In this we can learn from governments across the world. For instance, the uk government has a policy for naming and shaming suppliers of food that is contaminated. Our government can also check milk and vegetables on a random basis and make the data it collects available publicly.
In addition, it will be important to work with farmers who overuse and misuse pesticides, because of the lack of information supplied by the industry. Remember that the problem is exacerbated by the fact that the government has virtually abdicated its role of agricultural extension to private pesticide and seed industry interests.
But like all our other double-triple-burdens, we cannot take the step-by-step approach. The industrial world first cleaned up its water of bacteria, then pesticides, then heavy metals and is now dealing with tinier and even more modern toxins like hormones and antibiotics. We have all of that in our food and water.
We also do not have the luxury of first cleaning agricultural raw material, then building our processed food industry. We will have to clean both ends of the food chain the farm and the fork. We will have to do it together.
In all this we know that diversion is just one of the ploys. The second is to deny. This is where 'science' becomes a handy weapon. Modern science fails us. Even though it has created modern toxins, it is slow on generating knowledge about the impact of these toxins and pollutants on our bodies and our environment. Take climate change, take tobacco or even pesticides. The polluters want 'conclusive' and 'incontrovertible' evidence that there is cause and effect. We the victims have to prove our science.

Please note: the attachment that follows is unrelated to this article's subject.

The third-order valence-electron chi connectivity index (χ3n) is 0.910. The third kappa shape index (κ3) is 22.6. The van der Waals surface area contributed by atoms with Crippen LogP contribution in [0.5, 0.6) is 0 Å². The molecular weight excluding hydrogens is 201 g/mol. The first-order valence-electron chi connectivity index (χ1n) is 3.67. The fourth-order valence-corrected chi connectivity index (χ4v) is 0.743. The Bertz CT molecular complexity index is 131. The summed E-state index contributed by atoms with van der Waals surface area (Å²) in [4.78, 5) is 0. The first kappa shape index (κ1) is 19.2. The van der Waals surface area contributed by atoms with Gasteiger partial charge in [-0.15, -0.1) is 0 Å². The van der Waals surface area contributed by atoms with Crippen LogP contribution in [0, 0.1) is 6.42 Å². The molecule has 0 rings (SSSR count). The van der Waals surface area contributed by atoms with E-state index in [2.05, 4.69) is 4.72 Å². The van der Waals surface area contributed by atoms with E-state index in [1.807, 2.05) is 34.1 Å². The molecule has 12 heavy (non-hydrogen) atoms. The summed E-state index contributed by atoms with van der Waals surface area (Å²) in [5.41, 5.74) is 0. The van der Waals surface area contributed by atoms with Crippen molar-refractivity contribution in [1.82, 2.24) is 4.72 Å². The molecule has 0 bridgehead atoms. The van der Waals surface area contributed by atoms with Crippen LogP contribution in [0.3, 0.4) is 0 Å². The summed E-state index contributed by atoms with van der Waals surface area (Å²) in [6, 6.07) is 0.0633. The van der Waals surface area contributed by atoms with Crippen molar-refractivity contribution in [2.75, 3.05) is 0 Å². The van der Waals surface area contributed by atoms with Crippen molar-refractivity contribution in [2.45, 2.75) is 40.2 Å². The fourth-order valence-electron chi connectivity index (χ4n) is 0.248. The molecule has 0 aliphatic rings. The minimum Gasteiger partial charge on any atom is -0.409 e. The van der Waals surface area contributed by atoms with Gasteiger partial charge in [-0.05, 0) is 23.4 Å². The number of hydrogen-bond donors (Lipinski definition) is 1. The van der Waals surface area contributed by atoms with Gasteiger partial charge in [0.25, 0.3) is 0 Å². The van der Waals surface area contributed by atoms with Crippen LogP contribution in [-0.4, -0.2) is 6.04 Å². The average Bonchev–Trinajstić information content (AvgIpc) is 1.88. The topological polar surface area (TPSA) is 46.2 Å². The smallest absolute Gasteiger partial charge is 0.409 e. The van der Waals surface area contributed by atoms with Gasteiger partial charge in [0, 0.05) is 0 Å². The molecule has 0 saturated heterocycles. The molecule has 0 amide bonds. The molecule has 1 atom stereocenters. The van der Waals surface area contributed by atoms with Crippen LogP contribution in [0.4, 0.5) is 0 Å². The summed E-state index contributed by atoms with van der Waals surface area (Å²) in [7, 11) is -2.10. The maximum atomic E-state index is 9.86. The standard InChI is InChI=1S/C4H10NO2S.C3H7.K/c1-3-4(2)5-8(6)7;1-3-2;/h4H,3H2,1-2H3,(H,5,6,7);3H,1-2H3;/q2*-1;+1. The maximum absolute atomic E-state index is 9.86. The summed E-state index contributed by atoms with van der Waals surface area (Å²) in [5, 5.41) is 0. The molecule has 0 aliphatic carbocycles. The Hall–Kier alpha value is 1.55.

The third tactic is to dismiss: your science is not good, it is not validated or peer reviewed. The health minister did exactly this when he used a half-baked report to try and discredit our laboratory and our work on soft drinks and pesticides.
It did not matter that the same laboratory, its equipment and methodology had been examined and endorsed by the highest parliamentary committee. It did not matter, because the purpose was not science but to use its power to discredit and to dismiss.
The fourth step in the polluter's game-plan is to damn and to destroy. Let's see what the future holds.
- Sunita Narain
The way I see it is:
1) There appear to be pesticides in Colas (of varying degrees). The cola companies should (and can) make sure that their products are safe.
2) The government has a responsibility to have serious regulations on all food/water etc (like the various food safety agencies in the US). This starts from food growing and selling practices, that need reform. They've failed in that job. So, you cannot just blame a large corporation when the whole system doesn't have clear regulations.
3) However (1) and (2) can both be addressed, partly independently. In a country like India, it's hard to enforce good farming practices, selling practices or water management etc directly, because there're just too many farmers who can't easily be reached (for example). But a few mass market producers (major bottled water, milk, soft drink and food manufacturers/suppliers) can be asked to enforce safety standards, with clear liability and accountability. By doing that, the message will also go out in turn to their suppliers, and finally (eventually) the food growers.
4) CSE needs to answer the questions that people have correctly asked it, particularly for their own credibility. Narain also needs to answer specific questions addresed to her. Being evasive doesn't help. But that doesn't make all the points CSE made irrelevant. So, this editorial of hers, though incomplete, does raise some important (and in my opinion valid) points.